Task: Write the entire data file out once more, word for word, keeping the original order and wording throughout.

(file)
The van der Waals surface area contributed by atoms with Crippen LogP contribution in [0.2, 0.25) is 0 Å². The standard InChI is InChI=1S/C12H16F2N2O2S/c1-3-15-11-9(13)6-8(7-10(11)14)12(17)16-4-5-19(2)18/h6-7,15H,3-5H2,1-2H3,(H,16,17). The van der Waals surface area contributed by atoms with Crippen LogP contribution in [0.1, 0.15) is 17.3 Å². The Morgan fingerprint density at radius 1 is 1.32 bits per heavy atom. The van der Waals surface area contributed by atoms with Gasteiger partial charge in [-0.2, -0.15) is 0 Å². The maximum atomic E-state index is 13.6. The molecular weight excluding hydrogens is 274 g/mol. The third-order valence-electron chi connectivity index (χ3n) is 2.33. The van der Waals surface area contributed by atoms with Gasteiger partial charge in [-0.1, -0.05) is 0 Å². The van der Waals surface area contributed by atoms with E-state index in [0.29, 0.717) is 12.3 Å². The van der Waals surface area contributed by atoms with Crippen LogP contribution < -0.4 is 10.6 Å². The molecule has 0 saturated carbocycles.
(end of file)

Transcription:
The van der Waals surface area contributed by atoms with Crippen LogP contribution in [0.2, 0.25) is 0 Å². The standard InChI is InChI=1S/C12H16F2N2O2S/c1-3-15-11-9(13)6-8(7-10(11)14)12(17)16-4-5-19(2)18/h6-7,15H,3-5H2,1-2H3,(H,16,17). The van der Waals surface area contributed by atoms with Crippen LogP contribution in [0.1, 0.15) is 17.3 Å². The Morgan fingerprint density at radius 1 is 1.32 bits per heavy atom. The van der Waals surface area contributed by atoms with Gasteiger partial charge in [-0.2, -0.15) is 0 Å². The maximum atomic E-state index is 13.6. The molecular weight excluding hydrogens is 274 g/mol. The third-order valence-electron chi connectivity index (χ3n) is 2.33. The van der Waals surface area contributed by atoms with Gasteiger partial charge in [-0.1, -0.05) is 0 Å². The van der Waals surface area contributed by atoms with E-state index in [0.29, 0.717) is 12.3 Å². The van der Waals surface area contributed by atoms with Crippen LogP contribution < -0.4 is 10.6 Å². The molecule has 0 saturated carbocycles.